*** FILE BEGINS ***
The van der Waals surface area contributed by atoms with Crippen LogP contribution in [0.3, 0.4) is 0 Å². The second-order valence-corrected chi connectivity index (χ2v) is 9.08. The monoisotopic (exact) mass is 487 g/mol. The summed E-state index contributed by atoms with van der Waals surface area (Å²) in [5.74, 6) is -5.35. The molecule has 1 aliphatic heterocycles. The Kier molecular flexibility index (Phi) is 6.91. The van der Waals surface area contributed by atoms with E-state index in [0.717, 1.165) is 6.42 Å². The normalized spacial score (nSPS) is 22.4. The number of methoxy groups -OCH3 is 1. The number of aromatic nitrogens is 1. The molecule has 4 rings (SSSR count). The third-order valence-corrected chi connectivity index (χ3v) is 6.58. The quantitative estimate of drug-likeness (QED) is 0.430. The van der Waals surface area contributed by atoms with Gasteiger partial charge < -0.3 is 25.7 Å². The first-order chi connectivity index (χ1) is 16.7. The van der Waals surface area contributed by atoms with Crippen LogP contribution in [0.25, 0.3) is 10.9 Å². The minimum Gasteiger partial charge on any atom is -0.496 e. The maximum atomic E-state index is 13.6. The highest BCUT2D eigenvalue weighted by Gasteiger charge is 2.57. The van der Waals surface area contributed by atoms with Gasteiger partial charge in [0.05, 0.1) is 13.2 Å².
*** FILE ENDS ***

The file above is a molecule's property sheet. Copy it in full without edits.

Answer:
The van der Waals surface area contributed by atoms with Crippen LogP contribution in [0.3, 0.4) is 0 Å². The second-order valence-corrected chi connectivity index (χ2v) is 9.08. The monoisotopic (exact) mass is 487 g/mol. The summed E-state index contributed by atoms with van der Waals surface area (Å²) in [5.74, 6) is -5.35. The molecule has 1 aliphatic heterocycles. The Kier molecular flexibility index (Phi) is 6.91. The van der Waals surface area contributed by atoms with E-state index in [0.717, 1.165) is 6.42 Å². The normalized spacial score (nSPS) is 22.4. The number of methoxy groups -OCH3 is 1. The number of aromatic nitrogens is 1. The molecule has 4 rings (SSSR count). The third-order valence-corrected chi connectivity index (χ3v) is 6.58. The quantitative estimate of drug-likeness (QED) is 0.430. The van der Waals surface area contributed by atoms with Gasteiger partial charge < -0.3 is 25.7 Å². The first-order chi connectivity index (χ1) is 16.7. The van der Waals surface area contributed by atoms with Crippen LogP contribution in [0.25, 0.3) is 10.9 Å². The minimum Gasteiger partial charge on any atom is -0.496 e. The maximum atomic E-state index is 13.6. The highest BCUT2D eigenvalue weighted by Gasteiger charge is 2.57. The van der Waals surface area contributed by atoms with Gasteiger partial charge in [0.05, 0.1) is 13.2 Å².